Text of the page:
| MAJOR EDMUND C. KNIGHT
SECOND LIEUTENANT CHARLES D. SHUFELT
SERGEANT JAMES P. CASSIDY
SERGEANT CARL FYRBECK
SERGEANT JAMES KAZMER, JR.
SERGEANT GEORGE F. MILLETT
TECHNICIAN GRADE 5 EDWARD J. BARSOM
TECHNICIAN GRADE 5 HENRY 0. DUDLEY
TECHNICIAN GRADE 5 RICHARD M. HALEY
TECHNICIAN GRADE 5 JOSEPH MARTINKOS
TECHNICIAN GRADE 5 THOMAS W. OTIS
CORPORAL MICHAEL ABRAHAM
CORPORAL LEONEL J. ALLIE
CORPORAL HENRY N. KOPF
TECHNICIAN GRADE 4 FRANCIS D. CHENETTE
PRIVATE FIRST CLASS ALBERT G. BLYTHE
PRIVATE FIRST CLASS MICHAEL E. BRYANT
PRIVATE FIRST CLASS ALFRED DUPREE
PRIVATE FIRST CLASS PAUL A. HORNER
PRIVATE FIRST CLASS BASIL KERNYCHNY
PRIVATE FIRST CLASS FREDERICK W. KROPP
PRIVATE FIRST CLASS ALPHONSE B. MIKALONIS
PRIVATE FIRST CLASS EUGENE F. RINTALA
PRIVATE JOSEPH L. R. CADORETTE
PRIVATE GEORGE D. CORMIER
PRIVATE HENRY A. ELMER
PRIVATE CLYDE FERGUSON
PRIVATE WILLIAM H. HARRISON
PRIVATE LUTHER C. HURST
PRIVATE ROLFE V. LINDQUIST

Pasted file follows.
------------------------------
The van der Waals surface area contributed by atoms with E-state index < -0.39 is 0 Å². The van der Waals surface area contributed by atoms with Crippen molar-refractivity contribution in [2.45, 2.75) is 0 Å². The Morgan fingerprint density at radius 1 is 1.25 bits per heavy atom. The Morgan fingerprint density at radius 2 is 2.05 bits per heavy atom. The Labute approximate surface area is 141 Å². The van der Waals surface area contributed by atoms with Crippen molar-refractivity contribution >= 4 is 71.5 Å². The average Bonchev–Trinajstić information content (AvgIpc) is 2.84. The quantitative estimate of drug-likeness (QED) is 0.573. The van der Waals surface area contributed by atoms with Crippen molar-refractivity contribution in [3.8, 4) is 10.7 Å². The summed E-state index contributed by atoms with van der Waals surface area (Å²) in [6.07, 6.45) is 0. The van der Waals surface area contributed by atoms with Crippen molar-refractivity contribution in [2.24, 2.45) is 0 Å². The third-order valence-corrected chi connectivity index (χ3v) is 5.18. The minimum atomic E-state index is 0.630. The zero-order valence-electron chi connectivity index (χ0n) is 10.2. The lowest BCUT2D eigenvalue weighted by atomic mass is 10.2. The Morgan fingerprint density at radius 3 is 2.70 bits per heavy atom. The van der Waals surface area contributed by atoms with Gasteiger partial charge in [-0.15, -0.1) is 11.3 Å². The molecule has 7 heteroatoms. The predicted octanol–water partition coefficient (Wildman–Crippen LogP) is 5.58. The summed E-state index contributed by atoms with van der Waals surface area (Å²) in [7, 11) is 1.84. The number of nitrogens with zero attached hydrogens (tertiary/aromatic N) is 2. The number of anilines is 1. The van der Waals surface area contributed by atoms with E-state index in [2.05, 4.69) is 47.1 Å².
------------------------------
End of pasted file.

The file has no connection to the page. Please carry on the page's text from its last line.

PRIVATE JAMES E. MC INTYRE
PRIVATE NORMAN E. MINER
PRIVATE THOMAS J. MULLINS
PRIVATE ABDALLAH MONSOUR
PRIVATE HAROLD B. SEAVER
PRIVATE CARL Z. URBAN
FISKE, JOHN (he was transferred from The 150th.)
If someone's name from the 150th was left
out, please let me know so I can add it to the list.
Below is where members of the 150th are
|150TH ENGR. MEMBERS||PLOT||ROW||GRAVE|
|FISKE, JOHN (he was transferred from the 150th.)||101ST INF. YD DIVISION|
|150TH ENGR. MEMBERS||PLOT||ROW||GRAVE|
|BLYTHE, ALBERT G.||C||30||43|
|CASSIDY, JAMES P||J||49||26|
|ELMER, HENRY A.||J||13||25|
|MULLINS, THOMAS J||C||9||17|
|URBAN, CARL Z||G||13||30|
WALL OF THE MISSING
OTIS, THOMAS W.
The History of Taps
Prior to the Civil War, the infantry used many different “bugle calls,” which are melodies played on a bugle to communicate with often-distant troops. These calls included the wake-up call (“reveille”), meal call (“mess”), fall-in, charge, and call to extinguish lights (“lights out”). Since the earliest days, the bugle call for lights out, no matter what melody was used, has been called “Taps.”
At the beginning of the Civil War, the Union Infantry’s call to extinguish lights was the bugle-call melody from Silas Casey’s book called “Tactics.” In July 1862, General Daniel Butterfield ordered his troops to use a different call for lights out. The following history was provided by the bugler in the general’s army brigade, Private Oliver Wilcox Norton, in a letter dated August 8, 1898: